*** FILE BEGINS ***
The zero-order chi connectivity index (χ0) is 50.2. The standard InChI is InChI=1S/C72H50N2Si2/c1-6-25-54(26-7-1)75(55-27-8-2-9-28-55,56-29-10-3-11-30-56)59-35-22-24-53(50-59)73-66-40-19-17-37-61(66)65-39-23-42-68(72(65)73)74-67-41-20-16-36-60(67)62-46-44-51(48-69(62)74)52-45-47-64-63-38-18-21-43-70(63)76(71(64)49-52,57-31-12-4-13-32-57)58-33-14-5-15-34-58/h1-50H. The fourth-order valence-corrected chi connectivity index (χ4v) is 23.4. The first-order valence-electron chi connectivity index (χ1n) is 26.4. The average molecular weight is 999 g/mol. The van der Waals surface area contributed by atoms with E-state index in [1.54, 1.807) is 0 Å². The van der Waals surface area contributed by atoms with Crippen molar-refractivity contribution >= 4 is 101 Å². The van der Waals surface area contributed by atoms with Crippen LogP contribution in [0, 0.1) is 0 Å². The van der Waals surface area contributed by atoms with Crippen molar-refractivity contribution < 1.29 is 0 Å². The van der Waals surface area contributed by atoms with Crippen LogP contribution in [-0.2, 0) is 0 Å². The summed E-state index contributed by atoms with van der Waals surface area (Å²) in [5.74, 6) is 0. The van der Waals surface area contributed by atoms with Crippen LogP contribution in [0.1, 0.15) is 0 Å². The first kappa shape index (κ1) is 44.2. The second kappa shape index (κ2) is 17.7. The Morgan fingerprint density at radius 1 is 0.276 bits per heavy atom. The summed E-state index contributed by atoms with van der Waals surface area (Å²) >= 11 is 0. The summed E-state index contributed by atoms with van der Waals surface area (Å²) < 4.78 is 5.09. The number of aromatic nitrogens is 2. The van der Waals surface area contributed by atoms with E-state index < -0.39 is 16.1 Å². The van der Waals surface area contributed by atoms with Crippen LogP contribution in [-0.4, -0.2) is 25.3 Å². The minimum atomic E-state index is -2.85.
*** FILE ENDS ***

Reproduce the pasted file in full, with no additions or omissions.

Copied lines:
The zero-order chi connectivity index (χ0) is 50.2. The standard InChI is InChI=1S/C72H50N2Si2/c1-6-25-54(26-7-1)75(55-27-8-2-9-28-55,56-29-10-3-11-30-56)59-35-22-24-53(50-59)73-66-40-19-17-37-61(66)65-39-23-42-68(72(65)73)74-67-41-20-16-36-60(67)62-46-44-51(48-69(62)74)52-45-47-64-63-38-18-21-43-70(63)76(71(64)49-52,57-31-12-4-13-32-57)58-33-14-5-15-34-58/h1-50H. The fourth-order valence-corrected chi connectivity index (χ4v) is 23.4. The first-order valence-electron chi connectivity index (χ1n) is 26.4. The average molecular weight is 999 g/mol. The van der Waals surface area contributed by atoms with E-state index in [1.54, 1.807) is 0 Å². The van der Waals surface area contributed by atoms with Crippen molar-refractivity contribution >= 4 is 101 Å². The van der Waals surface area contributed by atoms with Crippen LogP contribution in [0, 0.1) is 0 Å². The van der Waals surface area contributed by atoms with Crippen molar-refractivity contribution < 1.29 is 0 Å². The van der Waals surface area contributed by atoms with Crippen LogP contribution in [-0.2, 0) is 0 Å². The summed E-state index contributed by atoms with van der Waals surface area (Å²) in [5.74, 6) is 0. The van der Waals surface area contributed by atoms with Crippen LogP contribution in [0.1, 0.15) is 0 Å². The first kappa shape index (κ1) is 44.2. The second kappa shape index (κ2) is 17.7. The Morgan fingerprint density at radius 1 is 0.276 bits per heavy atom. The summed E-state index contributed by atoms with van der Waals surface area (Å²) >= 11 is 0. The summed E-state index contributed by atoms with van der Waals surface area (Å²) < 4.78 is 5.09. The number of aromatic nitrogens is 2. The van der Waals surface area contributed by atoms with E-state index < -0.39 is 16.1 Å². The van der Waals surface area contributed by atoms with Crippen LogP contribution in [-0.4, -0.2) is 25.3 Å². The minimum atomic E-state index is -2.85.